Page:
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CorpWatch : Native Tribes Protest Energy Transfer Partners North Dakota Oil Pipeline


CorpWatch : Native Tribes Protest Energy Transfer Partners North Dakota Oil Pipeline: [by Richard SmallteacherCorpWatch Blog/ October 3rd, 2016] Over the last decade, oil companies have flocked to North Dakota, to extract shale oil by fracking the Bakken rock formation. Most of the crude has historically been shipped out by rail. In 2014 Texas-based Energy Transfer Partners began the process of applying for government permits to build a pipeline that would begin in Stanley, North Dakota, and snake 1,170 miles across the state border to Patoka, Illinois. The final permit was issued July 25, 2016 after the U.S. Army Corps of Engineers verified the work plans, allowing the company to project that it would be able to complete the project by the end of the year.

But the company did not consult with the tribes whose lands are likely to be affected such as the Standing Rock Sioux, despite the fact that the pipeline will pass under the Missouri River a half mile from their reservation. "We have laws that require federal agencies to consider environmental risks and protection of Indian historic and sacred sites," Dave Archambault II, the elected chairman of the Standing Rock Sioux Tribe, said in a statement. "But the Army Corps has ignored all those laws and fast-tracked this massive project just to meet the pipeline's aggressive construction schedule."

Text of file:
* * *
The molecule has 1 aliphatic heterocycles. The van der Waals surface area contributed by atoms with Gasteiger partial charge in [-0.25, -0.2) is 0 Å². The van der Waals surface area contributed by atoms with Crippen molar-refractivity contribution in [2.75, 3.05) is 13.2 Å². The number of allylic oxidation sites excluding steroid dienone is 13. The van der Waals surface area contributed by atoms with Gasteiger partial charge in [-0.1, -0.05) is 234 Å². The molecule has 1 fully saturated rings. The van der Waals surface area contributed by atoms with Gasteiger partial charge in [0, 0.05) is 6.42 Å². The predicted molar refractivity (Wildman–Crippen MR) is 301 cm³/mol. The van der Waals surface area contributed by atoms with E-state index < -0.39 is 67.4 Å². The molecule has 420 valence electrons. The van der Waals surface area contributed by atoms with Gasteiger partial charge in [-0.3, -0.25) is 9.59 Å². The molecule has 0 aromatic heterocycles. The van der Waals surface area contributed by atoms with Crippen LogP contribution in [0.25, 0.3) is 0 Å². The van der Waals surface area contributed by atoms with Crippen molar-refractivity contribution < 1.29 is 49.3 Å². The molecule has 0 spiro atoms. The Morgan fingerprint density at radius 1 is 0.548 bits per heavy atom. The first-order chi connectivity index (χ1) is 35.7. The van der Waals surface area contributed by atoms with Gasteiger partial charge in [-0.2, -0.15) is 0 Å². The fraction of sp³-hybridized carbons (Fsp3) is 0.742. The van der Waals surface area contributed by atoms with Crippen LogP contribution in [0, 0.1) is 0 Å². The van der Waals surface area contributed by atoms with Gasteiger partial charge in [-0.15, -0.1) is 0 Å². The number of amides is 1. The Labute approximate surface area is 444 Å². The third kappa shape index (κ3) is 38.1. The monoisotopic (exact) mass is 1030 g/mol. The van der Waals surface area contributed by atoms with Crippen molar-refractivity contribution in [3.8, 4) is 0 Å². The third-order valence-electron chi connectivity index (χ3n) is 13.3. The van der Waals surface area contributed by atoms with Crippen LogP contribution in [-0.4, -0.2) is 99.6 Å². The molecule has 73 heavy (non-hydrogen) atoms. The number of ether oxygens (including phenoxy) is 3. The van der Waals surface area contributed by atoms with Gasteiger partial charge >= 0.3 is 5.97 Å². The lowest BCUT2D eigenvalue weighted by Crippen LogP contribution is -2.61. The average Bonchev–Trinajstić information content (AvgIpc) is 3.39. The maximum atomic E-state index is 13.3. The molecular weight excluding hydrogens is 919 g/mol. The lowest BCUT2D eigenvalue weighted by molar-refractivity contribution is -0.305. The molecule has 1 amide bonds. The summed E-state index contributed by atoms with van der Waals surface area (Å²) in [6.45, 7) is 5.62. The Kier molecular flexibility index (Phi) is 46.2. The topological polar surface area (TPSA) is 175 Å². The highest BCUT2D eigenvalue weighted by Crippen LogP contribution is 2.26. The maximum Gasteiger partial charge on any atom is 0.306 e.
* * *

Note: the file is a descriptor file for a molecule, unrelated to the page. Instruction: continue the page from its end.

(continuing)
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Dispatch: Aboriginal Press Media Group  |   Permalink  |   [29.10.16]  |   0 comments


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